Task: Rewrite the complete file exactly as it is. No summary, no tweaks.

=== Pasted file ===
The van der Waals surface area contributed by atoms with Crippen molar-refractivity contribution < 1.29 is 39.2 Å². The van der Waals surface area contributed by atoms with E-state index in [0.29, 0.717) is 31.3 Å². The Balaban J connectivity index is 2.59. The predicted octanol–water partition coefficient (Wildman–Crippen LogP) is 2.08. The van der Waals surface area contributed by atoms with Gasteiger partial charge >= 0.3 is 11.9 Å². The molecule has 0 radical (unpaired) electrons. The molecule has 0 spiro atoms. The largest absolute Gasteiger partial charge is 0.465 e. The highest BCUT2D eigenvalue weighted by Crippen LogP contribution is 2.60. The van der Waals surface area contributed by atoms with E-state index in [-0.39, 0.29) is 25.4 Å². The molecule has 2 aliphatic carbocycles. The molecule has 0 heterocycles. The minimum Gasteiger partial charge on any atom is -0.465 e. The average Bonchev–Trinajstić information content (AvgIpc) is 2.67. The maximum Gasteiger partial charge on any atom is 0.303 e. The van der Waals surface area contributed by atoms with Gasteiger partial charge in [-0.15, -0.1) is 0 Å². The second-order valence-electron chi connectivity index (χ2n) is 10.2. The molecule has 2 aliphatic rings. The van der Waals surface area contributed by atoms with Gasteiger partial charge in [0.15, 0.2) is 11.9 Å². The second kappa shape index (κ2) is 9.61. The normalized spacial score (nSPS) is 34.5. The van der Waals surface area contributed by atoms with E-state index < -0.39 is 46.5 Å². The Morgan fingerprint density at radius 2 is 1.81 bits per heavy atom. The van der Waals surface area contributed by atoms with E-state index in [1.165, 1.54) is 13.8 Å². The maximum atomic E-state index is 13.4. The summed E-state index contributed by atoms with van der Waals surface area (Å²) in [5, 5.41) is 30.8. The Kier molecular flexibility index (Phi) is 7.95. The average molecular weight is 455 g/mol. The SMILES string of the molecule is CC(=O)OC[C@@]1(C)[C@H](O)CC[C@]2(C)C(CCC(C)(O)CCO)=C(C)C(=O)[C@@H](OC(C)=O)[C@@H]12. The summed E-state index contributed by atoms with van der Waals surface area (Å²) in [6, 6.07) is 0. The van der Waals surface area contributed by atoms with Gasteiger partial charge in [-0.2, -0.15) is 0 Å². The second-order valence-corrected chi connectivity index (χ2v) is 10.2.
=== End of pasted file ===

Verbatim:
The van der Waals surface area contributed by atoms with Crippen molar-refractivity contribution < 1.29 is 39.2 Å². The van der Waals surface area contributed by atoms with E-state index in [0.29, 0.717) is 31.3 Å². The Balaban J connectivity index is 2.59. The predicted octanol–water partition coefficient (Wildman–Crippen LogP) is 2.08. The van der Waals surface area contributed by atoms with Gasteiger partial charge >= 0.3 is 11.9 Å². The molecule has 0 radical (unpaired) electrons. The molecule has 0 spiro atoms. The largest absolute Gasteiger partial charge is 0.465 e. The highest BCUT2D eigenvalue weighted by Crippen LogP contribution is 2.60. The van der Waals surface area contributed by atoms with E-state index in [-0.39, 0.29) is 25.4 Å². The molecule has 2 aliphatic carbocycles. The molecule has 0 heterocycles. The minimum Gasteiger partial charge on any atom is -0.465 e. The average Bonchev–Trinajstić information content (AvgIpc) is 2.67. The maximum Gasteiger partial charge on any atom is 0.303 e. The van der Waals surface area contributed by atoms with Gasteiger partial charge in [-0.15, -0.1) is 0 Å². The second-order valence-electron chi connectivity index (χ2n) is 10.2. The molecule has 2 aliphatic rings. The van der Waals surface area contributed by atoms with Gasteiger partial charge in [0.15, 0.2) is 11.9 Å². The second kappa shape index (κ2) is 9.61. The normalized spacial score (nSPS) is 34.5. The van der Waals surface area contributed by atoms with E-state index < -0.39 is 46.5 Å². The Morgan fingerprint density at radius 2 is 1.81 bits per heavy atom. The van der Waals surface area contributed by atoms with E-state index in [1.165, 1.54) is 13.8 Å². The maximum atomic E-state index is 13.4. The summed E-state index contributed by atoms with van der Waals surface area (Å²) in [5, 5.41) is 30.8. The Kier molecular flexibility index (Phi) is 7.95. The average molecular weight is 455 g/mol. The SMILES string of the molecule is CC(=O)OC[C@@]1(C)[C@H](O)CC[C@]2(C)C(CCC(C)(O)CCO)=C(C)C(=O)[C@@H](OC(C)=O)[C@@H]12. The summed E-state index contributed by atoms with van der Waals surface area (Å²) in [6, 6.07) is 0. The van der Waals surface area contributed by atoms with Gasteiger partial charge in [-0.2, -0.15) is 0 Å². The second-order valence-corrected chi connectivity index (χ2v) is 10.2.